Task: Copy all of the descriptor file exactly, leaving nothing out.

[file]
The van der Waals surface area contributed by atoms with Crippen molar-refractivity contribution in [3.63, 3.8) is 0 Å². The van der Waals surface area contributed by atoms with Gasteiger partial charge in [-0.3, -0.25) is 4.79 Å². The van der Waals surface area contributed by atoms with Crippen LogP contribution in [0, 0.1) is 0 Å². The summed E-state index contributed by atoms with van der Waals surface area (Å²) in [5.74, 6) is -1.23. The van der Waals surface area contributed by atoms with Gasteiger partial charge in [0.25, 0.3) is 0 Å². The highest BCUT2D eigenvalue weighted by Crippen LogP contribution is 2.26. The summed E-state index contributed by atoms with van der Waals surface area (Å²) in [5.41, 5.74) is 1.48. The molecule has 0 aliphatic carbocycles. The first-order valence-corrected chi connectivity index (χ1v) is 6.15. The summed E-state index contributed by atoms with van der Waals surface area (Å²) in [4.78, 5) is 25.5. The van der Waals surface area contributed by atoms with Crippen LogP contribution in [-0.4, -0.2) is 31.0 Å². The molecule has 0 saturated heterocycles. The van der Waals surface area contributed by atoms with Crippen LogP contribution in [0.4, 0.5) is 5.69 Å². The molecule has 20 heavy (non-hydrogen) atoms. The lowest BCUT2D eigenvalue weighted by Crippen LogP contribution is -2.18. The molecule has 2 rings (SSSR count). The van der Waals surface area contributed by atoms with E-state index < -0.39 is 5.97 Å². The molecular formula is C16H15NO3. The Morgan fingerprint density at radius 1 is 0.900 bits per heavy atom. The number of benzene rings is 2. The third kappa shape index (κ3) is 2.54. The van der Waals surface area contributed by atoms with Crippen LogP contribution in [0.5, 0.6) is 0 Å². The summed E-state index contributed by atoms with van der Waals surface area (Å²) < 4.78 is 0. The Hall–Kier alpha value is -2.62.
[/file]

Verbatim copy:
The van der Waals surface area contributed by atoms with Crippen molar-refractivity contribution in [3.63, 3.8) is 0 Å². The van der Waals surface area contributed by atoms with Gasteiger partial charge in [-0.3, -0.25) is 4.79 Å². The van der Waals surface area contributed by atoms with Crippen LogP contribution in [0, 0.1) is 0 Å². The summed E-state index contributed by atoms with van der Waals surface area (Å²) in [5.74, 6) is -1.23. The van der Waals surface area contributed by atoms with Gasteiger partial charge in [0.25, 0.3) is 0 Å². The highest BCUT2D eigenvalue weighted by Crippen LogP contribution is 2.26. The summed E-state index contributed by atoms with van der Waals surface area (Å²) in [5.41, 5.74) is 1.48. The molecule has 0 aliphatic carbocycles. The first-order valence-corrected chi connectivity index (χ1v) is 6.15. The summed E-state index contributed by atoms with van der Waals surface area (Å²) in [4.78, 5) is 25.5. The van der Waals surface area contributed by atoms with Crippen LogP contribution in [-0.4, -0.2) is 31.0 Å². The molecule has 0 saturated heterocycles. The van der Waals surface area contributed by atoms with Crippen LogP contribution in [0.4, 0.5) is 5.69 Å². The molecule has 20 heavy (non-hydrogen) atoms. The lowest BCUT2D eigenvalue weighted by Crippen LogP contribution is -2.18. The molecule has 2 rings (SSSR count). The van der Waals surface area contributed by atoms with E-state index < -0.39 is 5.97 Å². The molecular formula is C16H15NO3. The Morgan fingerprint density at radius 1 is 0.900 bits per heavy atom. The number of benzene rings is 2. The third kappa shape index (κ3) is 2.54. The van der Waals surface area contributed by atoms with Crippen LogP contribution in [0.5, 0.6) is 0 Å². The summed E-state index contributed by atoms with van der Waals surface area (Å²) < 4.78 is 0. The Hall–Kier alpha value is -2.62.